A few clinical trials conducted on humans show that guggul supplementation has little or no effect on individuals suffering from high cholesterol levels.
A review of studies focussed on guggul and its effect on high cholesterol and blood lipids revealed confusing results.
Some studies showed positive results while some demonstrated no effect. Also, the side effects were noted.
What does this study? Ayurveda and studies conducted by Indian researchers indicate that guggul is useful in treating cholesterol problems. As far as total scientific evidence is concerned guggul’s effect on cholesterol is inconclusive.
It has a blood sugar lowering effect
Diabetes is a common consequence of obesity.
Additionally, impaired glucose tolerance and insulin activity can cause increased appetite and subsequent weight gain. The effect of guggul has been studied on high-fat diet induced diabetic animal model.
Guggulsterone reversed all the unhealthy changes brought about by high-fat diet. It reduced glucose levels and improved insulin sensitivity.
Other animal studies also show that Commiphora Mukul ethanol extract gum resin has antihyperglycemic effect that is blood sugar lowering effect.
In addition, these studies showed improvement in antioxidant status and improved insulin sensitivity.
Researchers feel that guggul extract can serve as adjuvant therapy in diabetes or insulin resistance.
What does this mean? Guggul extract can be employed as an add on therapy for high fat diet induced obesity.
Human studies on guggul and weight loss
Swami Prakashananda Ayurveda Research Centre, Mumbai, India organised a study on guggul and its effect on humans.
The subjects were advised low-calorie diet and brisk walk.
In addition to that, some participants received guggul 1.5-3g/ day for 30 days.
Weight loss was higher in the group that received guggul treatment (around 2.25kg). All the individuals weighing more than 90 kg lost weight in the guggul group while 3 individuals in the non-drug group did not lose weight.
It was concluded guggul with a low-calorie diet can aid in treating obesity.
Kepar, a natural supplement, produced in Italy contains many plant extracts like turmeric, guggul, chlorgenic acid ( green coffee bean) etc.
In this study Kepar was given at 2 pills a day with regular treatment for metabolic syndrome for 4 months.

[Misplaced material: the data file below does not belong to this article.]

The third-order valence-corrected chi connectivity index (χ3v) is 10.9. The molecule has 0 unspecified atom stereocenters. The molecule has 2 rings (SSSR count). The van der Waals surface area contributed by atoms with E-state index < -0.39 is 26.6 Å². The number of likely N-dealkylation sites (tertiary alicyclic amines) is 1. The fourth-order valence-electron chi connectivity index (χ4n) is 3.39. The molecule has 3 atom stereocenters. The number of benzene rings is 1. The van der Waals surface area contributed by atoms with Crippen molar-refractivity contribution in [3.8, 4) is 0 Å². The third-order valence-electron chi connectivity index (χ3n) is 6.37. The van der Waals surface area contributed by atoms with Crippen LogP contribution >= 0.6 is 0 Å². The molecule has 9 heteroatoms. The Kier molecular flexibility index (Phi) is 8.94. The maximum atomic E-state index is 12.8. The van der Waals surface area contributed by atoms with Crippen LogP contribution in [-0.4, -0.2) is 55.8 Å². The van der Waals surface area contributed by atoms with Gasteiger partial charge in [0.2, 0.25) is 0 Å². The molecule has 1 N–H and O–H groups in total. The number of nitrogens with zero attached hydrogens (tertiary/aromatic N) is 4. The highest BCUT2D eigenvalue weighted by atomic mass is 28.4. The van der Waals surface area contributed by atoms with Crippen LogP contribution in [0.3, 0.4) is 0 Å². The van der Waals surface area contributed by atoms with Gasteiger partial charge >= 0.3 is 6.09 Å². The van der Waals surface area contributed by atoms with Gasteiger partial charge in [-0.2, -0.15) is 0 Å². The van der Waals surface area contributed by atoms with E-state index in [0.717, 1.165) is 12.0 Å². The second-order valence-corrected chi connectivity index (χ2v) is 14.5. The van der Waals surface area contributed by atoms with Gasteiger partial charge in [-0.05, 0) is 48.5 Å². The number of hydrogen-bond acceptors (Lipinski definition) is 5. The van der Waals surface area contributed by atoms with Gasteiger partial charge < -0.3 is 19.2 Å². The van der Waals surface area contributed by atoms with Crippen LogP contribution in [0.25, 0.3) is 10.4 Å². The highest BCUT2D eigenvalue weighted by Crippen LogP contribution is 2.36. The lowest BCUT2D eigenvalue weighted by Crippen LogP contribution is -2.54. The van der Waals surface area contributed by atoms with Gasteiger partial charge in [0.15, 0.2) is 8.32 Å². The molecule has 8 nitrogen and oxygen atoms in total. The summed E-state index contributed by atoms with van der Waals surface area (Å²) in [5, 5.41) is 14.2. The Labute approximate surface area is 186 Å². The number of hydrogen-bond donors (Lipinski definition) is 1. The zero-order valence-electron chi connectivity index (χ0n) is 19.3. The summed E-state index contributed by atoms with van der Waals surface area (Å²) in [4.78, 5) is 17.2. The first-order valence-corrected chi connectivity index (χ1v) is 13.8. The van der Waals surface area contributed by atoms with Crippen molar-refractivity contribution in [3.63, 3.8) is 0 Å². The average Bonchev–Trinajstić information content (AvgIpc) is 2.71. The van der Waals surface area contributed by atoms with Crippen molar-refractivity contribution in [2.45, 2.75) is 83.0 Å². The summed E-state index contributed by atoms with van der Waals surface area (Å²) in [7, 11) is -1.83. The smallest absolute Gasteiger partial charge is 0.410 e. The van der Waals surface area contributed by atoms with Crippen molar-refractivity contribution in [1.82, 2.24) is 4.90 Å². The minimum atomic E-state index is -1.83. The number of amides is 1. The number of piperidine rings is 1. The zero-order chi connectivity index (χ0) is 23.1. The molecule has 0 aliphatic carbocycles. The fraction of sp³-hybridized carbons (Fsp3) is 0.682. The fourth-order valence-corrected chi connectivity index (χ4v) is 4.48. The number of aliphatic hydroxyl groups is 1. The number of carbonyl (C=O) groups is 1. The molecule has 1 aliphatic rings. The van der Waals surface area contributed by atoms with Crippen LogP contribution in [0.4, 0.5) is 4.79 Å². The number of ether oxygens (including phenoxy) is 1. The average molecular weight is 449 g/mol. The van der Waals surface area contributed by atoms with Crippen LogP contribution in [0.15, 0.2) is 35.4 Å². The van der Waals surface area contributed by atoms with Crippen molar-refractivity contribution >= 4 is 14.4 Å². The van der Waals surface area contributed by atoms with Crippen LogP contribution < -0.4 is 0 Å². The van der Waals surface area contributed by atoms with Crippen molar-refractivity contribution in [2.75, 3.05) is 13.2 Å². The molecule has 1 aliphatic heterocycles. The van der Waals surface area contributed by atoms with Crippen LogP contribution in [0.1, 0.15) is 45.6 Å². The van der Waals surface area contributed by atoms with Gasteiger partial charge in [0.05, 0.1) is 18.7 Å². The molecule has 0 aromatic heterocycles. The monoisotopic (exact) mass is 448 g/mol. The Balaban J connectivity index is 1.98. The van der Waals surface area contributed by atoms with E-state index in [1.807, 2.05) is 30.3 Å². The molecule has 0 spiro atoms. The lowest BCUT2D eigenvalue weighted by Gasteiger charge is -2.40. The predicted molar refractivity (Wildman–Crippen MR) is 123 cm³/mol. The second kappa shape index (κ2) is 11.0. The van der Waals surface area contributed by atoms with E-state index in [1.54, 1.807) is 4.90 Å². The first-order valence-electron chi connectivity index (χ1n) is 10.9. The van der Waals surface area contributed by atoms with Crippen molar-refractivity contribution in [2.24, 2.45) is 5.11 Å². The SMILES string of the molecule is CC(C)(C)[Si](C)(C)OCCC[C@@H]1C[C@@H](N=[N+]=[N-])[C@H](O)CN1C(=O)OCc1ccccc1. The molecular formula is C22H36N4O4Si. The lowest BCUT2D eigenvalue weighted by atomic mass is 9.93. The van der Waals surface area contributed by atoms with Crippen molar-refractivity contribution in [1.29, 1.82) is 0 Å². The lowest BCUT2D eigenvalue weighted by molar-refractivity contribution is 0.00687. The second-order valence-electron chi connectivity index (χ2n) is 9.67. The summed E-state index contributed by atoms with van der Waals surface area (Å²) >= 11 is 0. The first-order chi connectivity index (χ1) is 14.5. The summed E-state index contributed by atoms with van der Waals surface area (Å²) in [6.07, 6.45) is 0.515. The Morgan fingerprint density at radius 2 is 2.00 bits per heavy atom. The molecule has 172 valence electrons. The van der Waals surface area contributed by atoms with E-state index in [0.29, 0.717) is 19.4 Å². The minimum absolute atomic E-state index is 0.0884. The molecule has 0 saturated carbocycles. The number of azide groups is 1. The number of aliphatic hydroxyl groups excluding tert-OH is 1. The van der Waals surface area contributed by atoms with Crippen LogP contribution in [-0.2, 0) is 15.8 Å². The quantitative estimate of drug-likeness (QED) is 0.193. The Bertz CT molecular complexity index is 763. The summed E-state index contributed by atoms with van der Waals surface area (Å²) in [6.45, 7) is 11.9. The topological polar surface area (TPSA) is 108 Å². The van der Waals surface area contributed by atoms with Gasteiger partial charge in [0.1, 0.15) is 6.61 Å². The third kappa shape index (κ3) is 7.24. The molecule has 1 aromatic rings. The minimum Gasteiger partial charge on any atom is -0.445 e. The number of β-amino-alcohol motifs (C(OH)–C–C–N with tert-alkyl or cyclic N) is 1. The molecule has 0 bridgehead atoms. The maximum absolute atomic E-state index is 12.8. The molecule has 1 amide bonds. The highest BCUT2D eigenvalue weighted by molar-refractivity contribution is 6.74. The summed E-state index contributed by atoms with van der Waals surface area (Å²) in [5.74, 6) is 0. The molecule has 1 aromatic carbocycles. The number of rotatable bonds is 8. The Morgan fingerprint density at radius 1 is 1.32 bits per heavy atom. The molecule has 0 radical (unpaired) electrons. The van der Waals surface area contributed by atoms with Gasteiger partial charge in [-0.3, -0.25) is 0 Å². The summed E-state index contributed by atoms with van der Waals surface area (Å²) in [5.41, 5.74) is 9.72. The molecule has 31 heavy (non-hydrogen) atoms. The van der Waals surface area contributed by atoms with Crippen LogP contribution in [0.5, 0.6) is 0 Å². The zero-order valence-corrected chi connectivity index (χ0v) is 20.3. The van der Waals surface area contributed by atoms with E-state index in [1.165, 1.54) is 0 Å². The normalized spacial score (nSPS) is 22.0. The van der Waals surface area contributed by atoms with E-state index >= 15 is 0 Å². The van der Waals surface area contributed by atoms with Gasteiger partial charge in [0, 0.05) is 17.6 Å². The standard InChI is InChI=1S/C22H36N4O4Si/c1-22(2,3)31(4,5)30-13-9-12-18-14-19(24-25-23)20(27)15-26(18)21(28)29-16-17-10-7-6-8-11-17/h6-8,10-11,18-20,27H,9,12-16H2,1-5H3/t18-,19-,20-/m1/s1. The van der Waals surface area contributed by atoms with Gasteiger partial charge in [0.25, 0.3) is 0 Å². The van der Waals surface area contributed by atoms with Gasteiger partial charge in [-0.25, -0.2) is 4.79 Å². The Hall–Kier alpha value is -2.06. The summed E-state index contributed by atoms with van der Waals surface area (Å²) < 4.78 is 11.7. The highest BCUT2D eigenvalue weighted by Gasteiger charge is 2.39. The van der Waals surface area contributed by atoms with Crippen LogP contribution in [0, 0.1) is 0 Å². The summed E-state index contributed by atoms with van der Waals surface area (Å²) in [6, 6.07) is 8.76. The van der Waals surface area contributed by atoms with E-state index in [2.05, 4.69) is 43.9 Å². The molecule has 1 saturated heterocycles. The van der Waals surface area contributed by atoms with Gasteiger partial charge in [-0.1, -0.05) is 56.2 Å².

Significant reductions in body weight, BMI, waist circumference and cholesterol levels were observed.
However, both studies concluded that larger studies with longer follow up periods need to be conducted to verify these results.
What does this mean? Limited studies show that guggul supplementation causes weight loss in humans. Larger and more concrete studies are required to verify these results.
The University of Maryland recommends a dose of 75-100mg per day divided into 3 doses for treating cholesterol.
Doses up to 1000 and 2000mg have also been tested in humans.
But it is good to start with small doses. Gum guggul can be taken in doses of 1.5-3g a day.
Different Ayurvedic preparations of guggul are available and its best to consult an Ayurvedic physician for this.
Few of the side effects noticed with guggul consumption include stomach discomfort and allergic rash. Guggul should be avoided in case of :
- Hormonal imbalance
- Acute kidney infection
- Use of thyroid supplements
- Use of cholesterol-lowering drugs
Guggul can have drug interactions so avoid it if you are taking any other medication. Consult a health physician before taking guggul supplements.
Disclaimer: We strive to provide current and relevant information but drugs/supplements usually impact each individual differently. Thus, it is best to consult your doctor about the side effects, interactions with drugs, and the right dosage.
Traditional literature relating to medicine and preliminary studies show that guggul has anti-obesity property.
But there is no sufficient evidence in terms of human studies that show that guggul supplementation can cause significant weight loss.
So it is difficult to conclude that guggul will help you lose fat.
You can try small doses of guggul initially and observe any changes in body composition for a month in case you don’t face any side effect. It is advisable to take an Ayurvedic practitioner’s advice on this.
If you have tried guggul share your experience with us.